Now the Fed does report impaired assets for Maiden Lane, and it appears to mark them down aggressively (the year end report shows non-performing assets at 13.5% of par value) but it simultaneously appears to have gotten more liberal as to when it deems an asset to be non-performing:
In 2009 the LLC changed its classification of Non performing / Nonaccrual loans to include loans with payments past due greater than 90 days or when the LLC has doubts about the future performance of the loan assets. The prior year presentation disclosed all loans greater than 60 days past due. This change in presentation was made to conform with industry standards and did not have a material effect on the LLC’s consolidated financial statements.
Hhhm. It might be nice to see how Maiden Lane is carrying particular impaired assets. A recent Wall Street Journal story tells us a lot of hotels are in trouble right now. In particular, Red Roof Inns has had delinquencies since last June, plenty of time for it to be picked up in the 1/29/10 transaction level reports just released. But what do we see? Click to enlarge; see p. 21):
Now why is this significant? The values here foot with that of a prospectus on the “RRI Hotel Portfolio” prepared by Bear Stearns. From page d-14:
The Loan. The third largest loan (the “RRI Hotel Portfolio Loan”) is a $186,000,000 pari passu portion of a $465,000,000 first mortgage secured by the borrowers’ fee interests and leasehold interests in 79 Red Roof Inn hotels (the “RRI Hotel Portfolio Properties”)….
The Borrowers. The borrowers, R-Roof I LLC, R-Roof II LLC and R-Roof III LLC, each a Delaware limited liability company, are single purpose entities, each with an independent director, that own no material assets other than its respective properties in the RRI
Yves here. So what did the Fed give us? The stupid par value of the loans. We have no idea, nada, of the current carrying value. So there is no way for third parties to inspect the reasonableness of the marks. The reported non-performing commercial balance is well in excess ($1.1 billion) than the par value of the Red Roof loans. So there is more junk in there, but which deals? And are the values plausible?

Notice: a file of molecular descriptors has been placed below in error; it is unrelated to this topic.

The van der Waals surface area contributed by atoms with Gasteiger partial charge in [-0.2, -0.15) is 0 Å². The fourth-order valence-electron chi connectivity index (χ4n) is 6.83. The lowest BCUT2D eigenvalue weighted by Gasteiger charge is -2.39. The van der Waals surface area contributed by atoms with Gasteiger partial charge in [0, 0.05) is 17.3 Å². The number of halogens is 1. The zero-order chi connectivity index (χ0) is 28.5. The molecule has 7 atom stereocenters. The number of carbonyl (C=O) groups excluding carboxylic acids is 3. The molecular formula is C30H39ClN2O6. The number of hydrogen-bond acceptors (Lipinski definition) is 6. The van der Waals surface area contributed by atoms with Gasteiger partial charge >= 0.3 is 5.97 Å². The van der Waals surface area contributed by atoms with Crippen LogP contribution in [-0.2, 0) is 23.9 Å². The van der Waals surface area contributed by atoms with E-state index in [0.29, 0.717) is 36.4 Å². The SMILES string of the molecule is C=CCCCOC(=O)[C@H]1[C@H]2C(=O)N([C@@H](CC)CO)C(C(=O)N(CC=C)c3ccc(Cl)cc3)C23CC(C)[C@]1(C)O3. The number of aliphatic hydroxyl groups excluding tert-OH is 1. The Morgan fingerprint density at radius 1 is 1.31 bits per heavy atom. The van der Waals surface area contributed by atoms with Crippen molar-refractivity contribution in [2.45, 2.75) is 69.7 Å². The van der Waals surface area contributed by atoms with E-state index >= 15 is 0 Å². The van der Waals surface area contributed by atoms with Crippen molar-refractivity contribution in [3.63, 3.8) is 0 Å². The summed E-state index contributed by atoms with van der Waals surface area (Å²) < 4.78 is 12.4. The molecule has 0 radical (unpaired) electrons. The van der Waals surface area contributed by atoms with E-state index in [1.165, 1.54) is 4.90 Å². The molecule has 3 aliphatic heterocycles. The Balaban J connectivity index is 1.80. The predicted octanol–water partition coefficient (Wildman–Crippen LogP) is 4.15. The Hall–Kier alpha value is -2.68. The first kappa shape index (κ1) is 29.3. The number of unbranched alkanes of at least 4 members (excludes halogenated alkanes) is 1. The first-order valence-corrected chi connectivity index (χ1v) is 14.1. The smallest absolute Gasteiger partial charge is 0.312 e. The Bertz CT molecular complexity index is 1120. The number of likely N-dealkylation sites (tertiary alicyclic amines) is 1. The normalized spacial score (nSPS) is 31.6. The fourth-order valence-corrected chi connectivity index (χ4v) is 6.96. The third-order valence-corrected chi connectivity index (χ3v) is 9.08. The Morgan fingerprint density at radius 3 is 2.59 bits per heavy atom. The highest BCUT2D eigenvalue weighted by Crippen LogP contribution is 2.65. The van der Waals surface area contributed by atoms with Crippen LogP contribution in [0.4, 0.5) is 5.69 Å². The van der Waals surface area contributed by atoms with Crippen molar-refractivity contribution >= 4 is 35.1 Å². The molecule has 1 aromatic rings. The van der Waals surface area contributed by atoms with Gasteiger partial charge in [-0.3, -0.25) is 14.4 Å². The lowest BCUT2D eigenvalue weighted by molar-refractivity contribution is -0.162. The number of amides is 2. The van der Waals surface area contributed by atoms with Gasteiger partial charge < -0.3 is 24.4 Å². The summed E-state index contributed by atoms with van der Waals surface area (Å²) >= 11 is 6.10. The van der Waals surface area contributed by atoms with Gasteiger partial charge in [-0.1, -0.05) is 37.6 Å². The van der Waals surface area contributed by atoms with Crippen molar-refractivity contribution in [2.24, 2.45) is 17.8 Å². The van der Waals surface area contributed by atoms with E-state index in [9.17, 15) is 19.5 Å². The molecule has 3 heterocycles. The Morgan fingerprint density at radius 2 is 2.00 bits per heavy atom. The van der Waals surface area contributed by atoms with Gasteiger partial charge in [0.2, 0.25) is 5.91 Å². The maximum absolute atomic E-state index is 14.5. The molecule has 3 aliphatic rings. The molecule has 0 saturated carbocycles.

The central bank’s Maiden Lane disclosure is a prime example of adhering to the form of disclosure while giving as little ground as possible on the substance. It’s a certainty that BlackRock’s reports to the Fed are more transparent and informative. We have pages of “HTL” entries with no balances (so if there are no assets, why are they listed?) and some isolated entries with amounts indicated, like the remarkably informative “HTL OWNED MEZZ I-II LLC” with a $22.932 million balance (p. 14).
But the real fun starts on p. 87 (of 131) with “Swaps and Hedges”. If mystery hotels were entertaining, imagine what a party mystery credit default swaps are. BlackRock can say these instruments are worth whatever it bloody pleases, and who in the chump public will be the wiser?
The Fed seems awfully keen to steer clear of the fate that befell Lehman. Lehman was grossly and verifiably misvaluing some investments, namely Archstone and SunCal, that confirmed doubts about the veracity of its accounting. If you can’t check any particular valuations, it’s a lot harder to ask difficult questions. And unlike Lehman, the Fed can continue to account to no one.
The Fed is engaging in same practices that caused the crisis: failure to make timely disclosures, obfuscation, use of off balance sheet vehicles to distance itself from losses. This posture alone should disqualify the central bank from assuming a greater regulatory role.
The Fed and Treasury’s three card monte operation is anti-democratic and possibly illegal, and to add insult to injury, voters are treated as if they have no right to know when they are ultimately footing the bill. The Fed’s persistent stonewalling and deep seated hostility toward the public provide ample proof of the need for an audit.